Race Weekend Central

Ryan Newman Hoping Engineering Degree Helps With New Aero Package

One of the biggest storylines of the NASCAR offseason was the new aerodynamic package NASCAR implemented for 22 of 36 races this Monster Energy NASCAR Cup Series season. With the drastic switch, Ryan Newman is hoping to put his engineering degree from Purdue University to work.

Newman, 41, is entering his 18th season as a Cup driver. However, it will be his first year with Roush Fenway Racing, replacing Matt Kenseth and Trevor Bayne, who split the No. 6 Ford in 2018.

The Boilermaker graduated from Purdue in 2001 while also racing on the side (he competed in 15 Xfinity Series races that same year). But as NASCAR has implemented a smaller tapered spacer to reduce engine horsepower to a target goal of 550 horsepower (from 750) and aero ducts to foster tighter racing on a majority of speedways measuring longer than one mile, Newman may have a slight advantage on the competition.

“Ultimately, I’m the driver. I push the pedals and turn the wheel, so I have to give them the feedback on the changes they made,” Newman explained at 2019 Daytona 500 Media Day. “They’re changing the physics model, right? They’re changing the physics and simulation changes, and I have to give my feedback on that.

“Comparing it to what I had as a Chevrolet in an RCR [Richard Childress Racing] car or what I had with my experience back to the higher, higher downforce cars that we had at Stewart-Haas [Racing] in 2013, those things are things that Alex Bowman or Chase Elliott can’t talk about. Having that experience, I think, helps. In the end, I’m just the driver, but I have an engineering degree.”

Newman is coming off a season without a top-five finish for the first time in his MENCS career. He also had just nine top-10 finishes, his lowest total in a single season since 2008.

While engineering has recently become a key factor for crew chiefs, Newman is the lone driver to have an engineering degree. At the end of the day, teams that apply the right physics will be at the front of the field.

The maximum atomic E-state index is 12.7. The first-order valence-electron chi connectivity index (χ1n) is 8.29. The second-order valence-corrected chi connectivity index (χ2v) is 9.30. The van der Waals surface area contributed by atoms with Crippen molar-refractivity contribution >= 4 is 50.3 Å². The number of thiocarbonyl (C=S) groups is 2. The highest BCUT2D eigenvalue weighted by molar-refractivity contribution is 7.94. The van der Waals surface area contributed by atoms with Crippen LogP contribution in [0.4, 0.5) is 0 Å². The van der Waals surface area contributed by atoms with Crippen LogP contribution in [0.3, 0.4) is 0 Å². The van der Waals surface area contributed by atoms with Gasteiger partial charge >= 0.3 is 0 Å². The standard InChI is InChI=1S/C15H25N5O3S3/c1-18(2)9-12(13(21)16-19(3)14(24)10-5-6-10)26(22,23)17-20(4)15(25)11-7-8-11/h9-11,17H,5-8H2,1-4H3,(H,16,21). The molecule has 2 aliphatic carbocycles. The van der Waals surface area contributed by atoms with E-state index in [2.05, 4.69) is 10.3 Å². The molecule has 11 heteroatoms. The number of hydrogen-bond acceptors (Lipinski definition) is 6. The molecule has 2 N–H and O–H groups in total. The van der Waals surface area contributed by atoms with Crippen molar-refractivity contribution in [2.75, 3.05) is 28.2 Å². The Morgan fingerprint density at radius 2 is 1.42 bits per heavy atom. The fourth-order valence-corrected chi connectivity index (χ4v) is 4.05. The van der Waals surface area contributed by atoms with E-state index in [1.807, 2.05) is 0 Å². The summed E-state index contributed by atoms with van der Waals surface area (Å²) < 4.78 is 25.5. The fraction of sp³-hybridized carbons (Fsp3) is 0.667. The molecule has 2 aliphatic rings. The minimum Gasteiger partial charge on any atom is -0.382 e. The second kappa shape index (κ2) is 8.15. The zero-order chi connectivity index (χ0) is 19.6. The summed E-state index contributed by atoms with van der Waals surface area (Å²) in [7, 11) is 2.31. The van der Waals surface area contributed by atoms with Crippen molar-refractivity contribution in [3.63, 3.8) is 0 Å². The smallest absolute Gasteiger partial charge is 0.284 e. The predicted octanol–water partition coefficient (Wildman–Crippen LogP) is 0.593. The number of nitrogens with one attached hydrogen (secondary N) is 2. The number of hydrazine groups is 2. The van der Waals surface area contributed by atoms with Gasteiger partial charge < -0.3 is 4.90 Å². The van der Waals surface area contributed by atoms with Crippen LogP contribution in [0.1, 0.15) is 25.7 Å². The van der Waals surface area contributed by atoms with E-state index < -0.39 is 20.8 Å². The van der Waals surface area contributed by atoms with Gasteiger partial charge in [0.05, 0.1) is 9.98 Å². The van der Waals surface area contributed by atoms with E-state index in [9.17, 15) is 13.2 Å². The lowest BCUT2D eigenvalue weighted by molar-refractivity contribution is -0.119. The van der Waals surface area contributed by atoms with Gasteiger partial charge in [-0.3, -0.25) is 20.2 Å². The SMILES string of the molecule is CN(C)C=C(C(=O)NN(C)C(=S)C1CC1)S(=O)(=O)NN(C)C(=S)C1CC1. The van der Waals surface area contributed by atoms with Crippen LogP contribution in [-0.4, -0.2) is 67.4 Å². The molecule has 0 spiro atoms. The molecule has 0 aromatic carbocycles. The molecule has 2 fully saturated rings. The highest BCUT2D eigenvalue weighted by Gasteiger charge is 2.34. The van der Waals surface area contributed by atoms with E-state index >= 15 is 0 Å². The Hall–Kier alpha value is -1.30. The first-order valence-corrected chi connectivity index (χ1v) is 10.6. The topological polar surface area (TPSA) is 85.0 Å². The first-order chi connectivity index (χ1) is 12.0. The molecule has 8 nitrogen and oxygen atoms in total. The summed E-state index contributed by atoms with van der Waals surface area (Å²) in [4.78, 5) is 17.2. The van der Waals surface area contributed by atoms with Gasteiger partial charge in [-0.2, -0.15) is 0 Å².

“Physics will always be the physics and that part will always stay the same,” he said. “Horsepower is always important, downforce is always important, mechanical grip is always important, no matter what package it is.

It’s a matter of getting the balance of those three things, or getting the best balance you can better than everyone else. That’s what it really comes down to. It helps having an engineering degree thinking about that, but that doesn’t mean you come up with a better answer.”

Newman picked up just one victory in his five-year stint with RCR, coming at ISM Raceway in the spring of 2017. RFR has just two victories since Carl Edwards departed from the team following the 2015 season.

About the author

Dustin joined the Frontstretch team at the beginning of the 2016 season. 2020 marks his sixth full-time season covering the sport that he grew up loving. His dream was to one day be a NASCAR journalist, thus why he attended Ithaca College (Class of 2018) to earn a journalism degree. Since the ripe age of four, he knew he wanted to be a storyteller.

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17 years and that engineering degree from 18 years ago hasn’t done Newman much good. He was “given” rookie of the year over Jimmie because he could qualify well. But winning races are what should count, not qualifying. Jimmie won races, and 7 championship S and Ryan has won how many races in 17 years.

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